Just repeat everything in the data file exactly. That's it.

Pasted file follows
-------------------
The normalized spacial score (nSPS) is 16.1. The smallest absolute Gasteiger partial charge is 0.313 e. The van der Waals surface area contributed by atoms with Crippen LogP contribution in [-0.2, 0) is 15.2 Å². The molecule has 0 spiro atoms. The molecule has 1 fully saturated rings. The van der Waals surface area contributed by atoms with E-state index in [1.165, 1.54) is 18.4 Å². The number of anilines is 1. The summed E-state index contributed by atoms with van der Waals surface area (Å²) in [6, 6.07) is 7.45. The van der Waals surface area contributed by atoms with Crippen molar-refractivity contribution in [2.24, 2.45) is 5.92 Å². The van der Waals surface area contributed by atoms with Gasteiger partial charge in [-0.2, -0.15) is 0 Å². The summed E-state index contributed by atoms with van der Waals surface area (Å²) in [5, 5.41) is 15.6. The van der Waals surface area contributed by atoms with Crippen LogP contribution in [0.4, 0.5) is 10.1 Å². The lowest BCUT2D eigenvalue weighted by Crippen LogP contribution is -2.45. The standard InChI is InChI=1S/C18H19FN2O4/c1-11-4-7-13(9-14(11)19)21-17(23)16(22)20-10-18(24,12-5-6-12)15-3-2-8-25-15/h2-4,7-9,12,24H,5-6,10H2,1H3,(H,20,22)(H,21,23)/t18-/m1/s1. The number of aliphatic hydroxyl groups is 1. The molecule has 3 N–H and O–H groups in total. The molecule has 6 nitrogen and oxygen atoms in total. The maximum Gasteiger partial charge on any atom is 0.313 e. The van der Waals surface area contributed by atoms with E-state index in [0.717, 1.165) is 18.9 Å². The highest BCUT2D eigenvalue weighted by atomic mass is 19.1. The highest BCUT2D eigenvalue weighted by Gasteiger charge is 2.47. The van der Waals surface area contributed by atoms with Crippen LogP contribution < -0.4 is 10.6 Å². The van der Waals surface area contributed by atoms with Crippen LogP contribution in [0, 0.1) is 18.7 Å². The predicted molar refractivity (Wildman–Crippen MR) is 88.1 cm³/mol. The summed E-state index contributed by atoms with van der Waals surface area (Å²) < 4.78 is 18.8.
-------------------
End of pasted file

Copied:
The normalized spacial score (nSPS) is 16.1. The smallest absolute Gasteiger partial charge is 0.313 e. The van der Waals surface area contributed by atoms with Crippen LogP contribution in [-0.2, 0) is 15.2 Å². The molecule has 0 spiro atoms. The molecule has 1 fully saturated rings. The van der Waals surface area contributed by atoms with E-state index in [1.165, 1.54) is 18.4 Å². The number of anilines is 1. The summed E-state index contributed by atoms with van der Waals surface area (Å²) in [6, 6.07) is 7.45. The van der Waals surface area contributed by atoms with Crippen molar-refractivity contribution in [2.24, 2.45) is 5.92 Å². The van der Waals surface area contributed by atoms with Gasteiger partial charge in [-0.2, -0.15) is 0 Å². The summed E-state index contributed by atoms with van der Waals surface area (Å²) in [5, 5.41) is 15.6. The van der Waals surface area contributed by atoms with Crippen LogP contribution in [0.4, 0.5) is 10.1 Å². The lowest BCUT2D eigenvalue weighted by Crippen LogP contribution is -2.45. The standard InChI is InChI=1S/C18H19FN2O4/c1-11-4-7-13(9-14(11)19)21-17(23)16(22)20-10-18(24,12-5-6-12)15-3-2-8-25-15/h2-4,7-9,12,24H,5-6,10H2,1H3,(H,20,22)(H,21,23)/t18-/m1/s1. The number of aliphatic hydroxyl groups is 1. The molecule has 3 N–H and O–H groups in total. The molecule has 6 nitrogen and oxygen atoms in total. The maximum Gasteiger partial charge on any atom is 0.313 e. The van der Waals surface area contributed by atoms with E-state index in [0.717, 1.165) is 18.9 Å². The highest BCUT2D eigenvalue weighted by atomic mass is 19.1. The highest BCUT2D eigenvalue weighted by Gasteiger charge is 2.47. The van der Waals surface area contributed by atoms with Crippen LogP contribution < -0.4 is 10.6 Å². The van der Waals surface area contributed by atoms with Crippen LogP contribution in [0, 0.1) is 18.7 Å². The predicted molar refractivity (Wildman–Crippen MR) is 88.1 cm³/mol. The summed E-state index contributed by atoms with van der Waals surface area (Å²) < 4.78 is 18.8.